I had never read anything written by Muriel Spark, although I knew her by name, so I really didn't know what to expect. But this novella totally came as a surprise. It took me a while to realise that everything was not what it seemed and that there was more to it than remembering a love-story from long ago. I thought this was so intriguing that I couldn't put the book down and read it in one sitting.

I will definitely read more books by Spark, because I like stories with a little unexpected twist, and I am curious to see if her other books are like that also.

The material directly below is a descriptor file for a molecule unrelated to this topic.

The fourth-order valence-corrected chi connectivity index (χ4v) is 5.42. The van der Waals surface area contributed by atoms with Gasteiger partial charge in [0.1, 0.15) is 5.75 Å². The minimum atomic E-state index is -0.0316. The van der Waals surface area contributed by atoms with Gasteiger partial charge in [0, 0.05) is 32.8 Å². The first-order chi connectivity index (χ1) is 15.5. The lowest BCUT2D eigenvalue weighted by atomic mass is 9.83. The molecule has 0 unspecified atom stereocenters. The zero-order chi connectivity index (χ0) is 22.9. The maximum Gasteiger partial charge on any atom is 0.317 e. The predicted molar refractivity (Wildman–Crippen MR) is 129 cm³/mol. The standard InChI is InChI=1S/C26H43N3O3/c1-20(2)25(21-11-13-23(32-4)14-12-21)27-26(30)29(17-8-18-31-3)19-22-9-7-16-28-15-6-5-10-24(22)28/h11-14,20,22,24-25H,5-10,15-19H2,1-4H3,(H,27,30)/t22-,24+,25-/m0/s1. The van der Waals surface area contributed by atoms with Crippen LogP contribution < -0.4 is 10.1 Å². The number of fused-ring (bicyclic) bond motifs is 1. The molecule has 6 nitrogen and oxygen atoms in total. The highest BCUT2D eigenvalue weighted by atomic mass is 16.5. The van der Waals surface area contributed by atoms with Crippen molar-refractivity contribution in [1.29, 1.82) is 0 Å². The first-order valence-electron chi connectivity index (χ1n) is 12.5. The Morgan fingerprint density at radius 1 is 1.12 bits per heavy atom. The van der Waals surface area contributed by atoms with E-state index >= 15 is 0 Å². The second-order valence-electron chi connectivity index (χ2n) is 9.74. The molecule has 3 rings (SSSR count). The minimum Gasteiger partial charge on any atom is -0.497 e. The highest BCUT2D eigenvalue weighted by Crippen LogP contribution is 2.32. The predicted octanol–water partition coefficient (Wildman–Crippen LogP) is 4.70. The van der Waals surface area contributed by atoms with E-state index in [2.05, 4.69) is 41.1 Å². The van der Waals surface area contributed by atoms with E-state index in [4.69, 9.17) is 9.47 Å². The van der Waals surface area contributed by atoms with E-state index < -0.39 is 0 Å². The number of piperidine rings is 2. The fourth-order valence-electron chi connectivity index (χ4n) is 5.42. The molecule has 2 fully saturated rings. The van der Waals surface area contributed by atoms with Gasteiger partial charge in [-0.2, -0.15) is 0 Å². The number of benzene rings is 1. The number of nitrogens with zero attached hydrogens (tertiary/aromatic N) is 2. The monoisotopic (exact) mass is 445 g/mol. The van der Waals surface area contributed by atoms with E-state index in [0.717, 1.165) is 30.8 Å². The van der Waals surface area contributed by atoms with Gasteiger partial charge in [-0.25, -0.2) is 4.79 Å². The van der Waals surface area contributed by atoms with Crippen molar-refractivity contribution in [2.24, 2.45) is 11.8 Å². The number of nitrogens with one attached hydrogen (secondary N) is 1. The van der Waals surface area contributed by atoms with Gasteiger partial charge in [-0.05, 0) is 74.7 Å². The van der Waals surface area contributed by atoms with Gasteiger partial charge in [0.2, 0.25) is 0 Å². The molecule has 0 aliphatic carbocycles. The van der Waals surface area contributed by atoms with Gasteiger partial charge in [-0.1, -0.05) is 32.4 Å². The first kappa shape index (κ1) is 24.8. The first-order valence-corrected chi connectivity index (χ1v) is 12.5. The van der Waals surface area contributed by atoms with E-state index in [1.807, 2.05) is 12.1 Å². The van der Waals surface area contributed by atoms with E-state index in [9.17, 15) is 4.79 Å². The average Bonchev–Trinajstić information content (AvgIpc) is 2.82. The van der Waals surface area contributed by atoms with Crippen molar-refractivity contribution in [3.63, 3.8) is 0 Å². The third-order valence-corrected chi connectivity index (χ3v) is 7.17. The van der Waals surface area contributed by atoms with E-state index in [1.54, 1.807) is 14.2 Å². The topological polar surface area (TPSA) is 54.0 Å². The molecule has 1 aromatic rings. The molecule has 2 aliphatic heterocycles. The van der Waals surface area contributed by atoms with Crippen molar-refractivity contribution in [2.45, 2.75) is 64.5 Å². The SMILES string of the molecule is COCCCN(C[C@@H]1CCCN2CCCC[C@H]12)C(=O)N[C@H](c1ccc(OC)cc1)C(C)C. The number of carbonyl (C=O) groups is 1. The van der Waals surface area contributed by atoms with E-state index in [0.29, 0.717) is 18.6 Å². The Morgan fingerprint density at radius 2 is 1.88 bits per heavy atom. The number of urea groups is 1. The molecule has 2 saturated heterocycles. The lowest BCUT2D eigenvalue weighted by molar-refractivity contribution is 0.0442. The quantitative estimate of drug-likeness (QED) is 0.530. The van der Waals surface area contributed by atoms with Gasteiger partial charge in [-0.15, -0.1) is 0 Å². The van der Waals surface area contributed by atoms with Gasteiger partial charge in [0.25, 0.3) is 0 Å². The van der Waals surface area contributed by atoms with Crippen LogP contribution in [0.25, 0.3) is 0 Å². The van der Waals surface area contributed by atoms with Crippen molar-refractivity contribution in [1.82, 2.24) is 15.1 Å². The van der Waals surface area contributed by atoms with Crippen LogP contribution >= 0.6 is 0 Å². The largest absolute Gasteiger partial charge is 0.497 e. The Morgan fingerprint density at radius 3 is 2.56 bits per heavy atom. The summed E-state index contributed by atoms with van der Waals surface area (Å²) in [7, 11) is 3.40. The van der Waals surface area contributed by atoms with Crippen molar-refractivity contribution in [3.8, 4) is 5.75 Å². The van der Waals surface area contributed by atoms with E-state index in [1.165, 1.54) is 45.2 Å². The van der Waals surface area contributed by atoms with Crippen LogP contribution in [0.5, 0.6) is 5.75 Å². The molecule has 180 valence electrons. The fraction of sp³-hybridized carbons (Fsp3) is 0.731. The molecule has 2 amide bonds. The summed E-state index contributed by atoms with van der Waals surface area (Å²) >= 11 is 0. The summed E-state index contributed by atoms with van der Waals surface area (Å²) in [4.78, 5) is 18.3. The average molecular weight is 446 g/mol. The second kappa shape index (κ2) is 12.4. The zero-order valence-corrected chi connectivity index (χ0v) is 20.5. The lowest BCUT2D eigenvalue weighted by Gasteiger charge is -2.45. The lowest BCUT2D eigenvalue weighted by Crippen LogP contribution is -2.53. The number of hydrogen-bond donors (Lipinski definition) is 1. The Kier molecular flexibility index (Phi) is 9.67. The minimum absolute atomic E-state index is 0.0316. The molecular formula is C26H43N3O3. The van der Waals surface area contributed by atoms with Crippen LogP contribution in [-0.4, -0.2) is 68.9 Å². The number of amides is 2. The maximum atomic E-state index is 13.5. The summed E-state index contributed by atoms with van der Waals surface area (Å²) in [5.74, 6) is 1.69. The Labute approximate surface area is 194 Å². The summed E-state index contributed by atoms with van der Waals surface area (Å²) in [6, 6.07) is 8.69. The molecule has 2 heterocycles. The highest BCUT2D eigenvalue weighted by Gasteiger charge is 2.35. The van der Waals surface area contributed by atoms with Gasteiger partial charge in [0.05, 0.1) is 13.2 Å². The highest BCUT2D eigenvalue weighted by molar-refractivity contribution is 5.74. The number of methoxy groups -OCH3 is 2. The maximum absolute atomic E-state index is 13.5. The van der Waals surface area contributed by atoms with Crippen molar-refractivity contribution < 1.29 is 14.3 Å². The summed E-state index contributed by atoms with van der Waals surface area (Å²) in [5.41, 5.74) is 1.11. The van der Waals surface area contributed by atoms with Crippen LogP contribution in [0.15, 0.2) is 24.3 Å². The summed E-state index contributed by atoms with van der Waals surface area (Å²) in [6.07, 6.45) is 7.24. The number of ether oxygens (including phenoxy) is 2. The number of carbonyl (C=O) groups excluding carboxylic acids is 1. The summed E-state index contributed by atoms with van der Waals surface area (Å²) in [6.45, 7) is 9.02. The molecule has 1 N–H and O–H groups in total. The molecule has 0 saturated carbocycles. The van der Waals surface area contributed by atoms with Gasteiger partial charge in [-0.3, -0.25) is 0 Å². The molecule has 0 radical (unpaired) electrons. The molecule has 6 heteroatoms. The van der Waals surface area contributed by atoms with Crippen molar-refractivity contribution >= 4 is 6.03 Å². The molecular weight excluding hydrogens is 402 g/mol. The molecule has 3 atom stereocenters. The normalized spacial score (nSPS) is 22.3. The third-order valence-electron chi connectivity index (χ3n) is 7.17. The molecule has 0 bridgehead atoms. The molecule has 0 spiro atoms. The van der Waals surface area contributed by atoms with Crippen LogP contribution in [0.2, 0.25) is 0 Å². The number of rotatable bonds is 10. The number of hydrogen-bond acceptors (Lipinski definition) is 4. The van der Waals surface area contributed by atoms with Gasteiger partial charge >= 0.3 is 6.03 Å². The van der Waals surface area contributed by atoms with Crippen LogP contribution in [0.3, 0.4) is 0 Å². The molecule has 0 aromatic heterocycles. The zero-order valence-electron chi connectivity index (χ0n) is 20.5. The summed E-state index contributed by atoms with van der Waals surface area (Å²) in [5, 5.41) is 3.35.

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Comments (showing 1-2 of 2) (2 new)

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message 1: by T.D. (new)

T.D. Whittle You might enjoy Loitering with Intent, A Far Cry from Kensington, The Girls of Slender Means, and Momento Mori. Spark has some element of mystery in all of these, as well as her trademark humour, and beautiful writing.

Nadyne td wrote: "You might enjoy Loitering with Intent, A Far Cry from Kensington, The Girls of Slender Means, and Momento Mori. Spark has some element of mystery in all of these, as well as her trademark humour, a..."

Thanks! I will certainly put these on my (ever growing) wishlist.